A large specimen breaches the surface of the water. I am shocked as to its beauty and size. They grow to over a metre in length. We get a better view further down where they visit the fishing boats landing their daily catch. I feel privileged to see these creatures in a wild state here, and swear to do my bit to protect the seas for marine life such as these.
There is a large pedestrian shopping street running through the centre of town. Bored husbands are standing dutifully by as wives try on sun hats. They are careful to make all the right noises. ‘Yes darling, you look amazing!’ I am both pleased and disappointed all at once to be travelling light. No purchases for me save for a very lightweight pair of earrings!
Window shopping completed I take a walk to the port area. A large cruise ship is in. On a whim, I jump onto the ferry for the 20 minute journey across the narrow channel to Lixouri. It feels good to be on the water hopping about a bit. Its Greek travel as I am used to.
Argostoli from the sea looks like it could be Paignton or Falmouth to me. It’s a different kind of Greek vista.
Lixouri itself is shabbier than Argostoli. There is not much here to recommend apart from a few cafes. I stop for a drink in the shade. Its 30 degrees already. Determined that I must be missing something, I pay my bill and take off on foot. I walk behind an older Greek man who farts loudly as he saunters along. No hint of embarrassment or apology forthcoming. He really did let rip!
Satisfied that I haven’t missed a thing, I board the next ferry back. I can tick Lixouri off the list. The bus takes me bacI to Valchata at 2.30 and I am back round the pool by 4 pleased with my morning.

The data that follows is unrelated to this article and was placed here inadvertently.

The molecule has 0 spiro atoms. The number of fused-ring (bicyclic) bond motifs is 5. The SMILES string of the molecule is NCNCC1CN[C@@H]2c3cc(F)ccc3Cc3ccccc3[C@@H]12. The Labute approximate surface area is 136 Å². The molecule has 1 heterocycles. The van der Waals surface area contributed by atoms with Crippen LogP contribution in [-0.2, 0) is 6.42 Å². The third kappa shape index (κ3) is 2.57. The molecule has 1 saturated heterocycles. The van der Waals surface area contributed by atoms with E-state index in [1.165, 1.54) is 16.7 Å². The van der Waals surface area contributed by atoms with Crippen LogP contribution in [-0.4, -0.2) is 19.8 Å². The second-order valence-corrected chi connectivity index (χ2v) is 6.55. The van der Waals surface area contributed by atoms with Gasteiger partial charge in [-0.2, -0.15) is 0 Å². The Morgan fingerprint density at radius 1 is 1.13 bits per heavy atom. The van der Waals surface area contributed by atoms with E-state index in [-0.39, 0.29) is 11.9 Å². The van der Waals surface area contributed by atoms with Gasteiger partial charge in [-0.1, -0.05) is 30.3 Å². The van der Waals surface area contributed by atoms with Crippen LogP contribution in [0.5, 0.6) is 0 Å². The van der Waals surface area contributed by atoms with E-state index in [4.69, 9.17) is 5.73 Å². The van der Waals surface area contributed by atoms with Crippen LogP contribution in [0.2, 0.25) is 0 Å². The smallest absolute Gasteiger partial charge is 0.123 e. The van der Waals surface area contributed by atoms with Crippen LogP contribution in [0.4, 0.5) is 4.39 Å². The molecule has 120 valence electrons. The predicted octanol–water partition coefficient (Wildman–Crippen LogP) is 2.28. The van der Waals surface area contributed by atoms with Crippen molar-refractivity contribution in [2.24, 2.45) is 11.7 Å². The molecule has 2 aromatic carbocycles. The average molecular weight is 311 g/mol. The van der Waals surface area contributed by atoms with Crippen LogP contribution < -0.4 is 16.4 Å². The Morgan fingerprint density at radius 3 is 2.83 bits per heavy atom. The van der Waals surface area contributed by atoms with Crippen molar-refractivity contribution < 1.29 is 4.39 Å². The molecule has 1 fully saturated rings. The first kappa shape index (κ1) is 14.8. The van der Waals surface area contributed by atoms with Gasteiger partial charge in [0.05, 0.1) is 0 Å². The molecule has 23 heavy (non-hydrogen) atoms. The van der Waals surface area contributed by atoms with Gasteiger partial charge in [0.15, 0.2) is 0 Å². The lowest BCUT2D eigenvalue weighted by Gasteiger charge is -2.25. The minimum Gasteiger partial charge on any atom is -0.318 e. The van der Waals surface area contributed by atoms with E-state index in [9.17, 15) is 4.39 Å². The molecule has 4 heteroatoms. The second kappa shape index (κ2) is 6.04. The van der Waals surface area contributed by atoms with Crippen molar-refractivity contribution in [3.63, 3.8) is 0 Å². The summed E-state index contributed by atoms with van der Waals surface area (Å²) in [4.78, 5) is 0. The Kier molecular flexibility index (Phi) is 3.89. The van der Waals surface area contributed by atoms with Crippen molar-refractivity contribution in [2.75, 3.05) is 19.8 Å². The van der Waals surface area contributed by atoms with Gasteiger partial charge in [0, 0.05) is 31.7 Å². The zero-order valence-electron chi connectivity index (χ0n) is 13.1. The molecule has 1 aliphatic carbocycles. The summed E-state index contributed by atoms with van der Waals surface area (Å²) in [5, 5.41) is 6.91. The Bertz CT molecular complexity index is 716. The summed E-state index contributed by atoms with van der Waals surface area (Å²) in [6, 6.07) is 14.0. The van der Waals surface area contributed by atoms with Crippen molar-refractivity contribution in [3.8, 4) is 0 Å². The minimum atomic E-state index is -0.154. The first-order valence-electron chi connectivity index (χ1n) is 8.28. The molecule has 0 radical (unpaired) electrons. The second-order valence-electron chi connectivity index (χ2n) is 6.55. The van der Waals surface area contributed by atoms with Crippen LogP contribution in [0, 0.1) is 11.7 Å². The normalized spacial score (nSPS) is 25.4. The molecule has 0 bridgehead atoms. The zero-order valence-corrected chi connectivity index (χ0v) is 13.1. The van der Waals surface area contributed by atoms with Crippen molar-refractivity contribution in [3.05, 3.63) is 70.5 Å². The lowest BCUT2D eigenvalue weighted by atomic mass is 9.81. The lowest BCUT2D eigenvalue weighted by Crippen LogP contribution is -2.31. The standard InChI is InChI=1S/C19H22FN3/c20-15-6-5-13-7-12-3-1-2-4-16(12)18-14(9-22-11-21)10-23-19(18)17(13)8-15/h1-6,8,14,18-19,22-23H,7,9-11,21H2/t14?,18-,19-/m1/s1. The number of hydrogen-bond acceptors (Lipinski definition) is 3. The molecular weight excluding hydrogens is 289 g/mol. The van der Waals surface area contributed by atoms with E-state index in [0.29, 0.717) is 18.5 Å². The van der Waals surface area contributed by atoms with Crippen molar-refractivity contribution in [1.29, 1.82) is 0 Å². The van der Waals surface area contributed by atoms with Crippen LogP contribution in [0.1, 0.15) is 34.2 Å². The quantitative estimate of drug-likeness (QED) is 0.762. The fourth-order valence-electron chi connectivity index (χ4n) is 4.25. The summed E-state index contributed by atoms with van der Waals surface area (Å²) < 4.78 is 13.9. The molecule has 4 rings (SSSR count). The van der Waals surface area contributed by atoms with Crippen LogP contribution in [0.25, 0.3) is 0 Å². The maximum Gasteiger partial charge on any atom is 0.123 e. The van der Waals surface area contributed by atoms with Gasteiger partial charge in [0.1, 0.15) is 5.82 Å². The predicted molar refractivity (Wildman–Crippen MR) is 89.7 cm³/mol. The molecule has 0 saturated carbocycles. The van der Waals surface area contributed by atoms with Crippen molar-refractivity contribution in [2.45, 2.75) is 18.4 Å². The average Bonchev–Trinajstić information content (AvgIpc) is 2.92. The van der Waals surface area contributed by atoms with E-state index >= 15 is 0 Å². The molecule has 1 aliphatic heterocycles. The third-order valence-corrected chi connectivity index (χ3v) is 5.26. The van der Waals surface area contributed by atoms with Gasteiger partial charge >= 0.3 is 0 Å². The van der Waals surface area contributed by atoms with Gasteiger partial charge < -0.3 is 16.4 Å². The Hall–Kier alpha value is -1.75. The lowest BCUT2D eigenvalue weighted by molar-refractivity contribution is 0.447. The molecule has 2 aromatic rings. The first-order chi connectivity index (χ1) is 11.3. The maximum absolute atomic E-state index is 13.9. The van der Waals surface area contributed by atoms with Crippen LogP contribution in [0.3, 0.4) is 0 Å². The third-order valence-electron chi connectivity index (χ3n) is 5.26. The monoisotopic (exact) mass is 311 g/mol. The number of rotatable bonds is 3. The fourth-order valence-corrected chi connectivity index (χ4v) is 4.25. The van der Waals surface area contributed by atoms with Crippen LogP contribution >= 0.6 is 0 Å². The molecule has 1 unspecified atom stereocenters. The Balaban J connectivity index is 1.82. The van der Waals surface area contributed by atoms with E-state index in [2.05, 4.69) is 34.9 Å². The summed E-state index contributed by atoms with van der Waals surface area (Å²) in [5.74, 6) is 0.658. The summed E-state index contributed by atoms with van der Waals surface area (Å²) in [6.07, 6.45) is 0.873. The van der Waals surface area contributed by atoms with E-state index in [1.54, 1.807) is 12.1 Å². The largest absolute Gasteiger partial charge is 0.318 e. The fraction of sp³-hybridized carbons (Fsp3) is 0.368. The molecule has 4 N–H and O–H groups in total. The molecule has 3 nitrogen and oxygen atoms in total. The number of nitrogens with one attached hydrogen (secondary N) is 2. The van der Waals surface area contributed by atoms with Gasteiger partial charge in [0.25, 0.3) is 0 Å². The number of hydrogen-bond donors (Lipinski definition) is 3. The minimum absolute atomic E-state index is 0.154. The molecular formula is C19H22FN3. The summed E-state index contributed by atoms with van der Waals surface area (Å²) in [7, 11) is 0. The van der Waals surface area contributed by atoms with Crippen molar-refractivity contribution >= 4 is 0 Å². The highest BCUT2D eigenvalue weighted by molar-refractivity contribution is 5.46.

Last evenings are always tricky. Thoughts full of what you’ve experienced and what you failed to visit and see. A last meal of Calamari cheers my mood. I laugh to myself at my table for one, as the young girl to the left of me looks at the handsome waiter and orders ‘village sausage’ with hope in her eyes.
Ross and Helen are in the same restaurant. I hope they don’t see me. Not because I don’t want their company – it is their last night too and I want them to enjoy it as a couple. They don’t need a gooseberry. Everybody has been so kind already.
The evening ended saying goodbye to new freinds round the pool bar. There was laughter, silliness and more dancing. There are videos somewhere that I hope never see the light of day. Sore heads will greet us all tomorrow but it was worth it.
As I pack my bags to go home, I know I have these memories of a Greek summer to get me through winter. There is a time coming where I shall be sitting for hours in a boardroom, getting nowhere fast, while it rains incessantly outside. My emotional bank has been replenished.
I decided to document this in a blog, not for ‘likes’ or attention. But for me. When I embarked upon this journey, I knew it was a one-off. Memories can fade quickly. I wanted to be able to recall my experiences and keep my memories fresh. If you have enjoyed reading about it all – then that’s a bonus to me. Thankyou x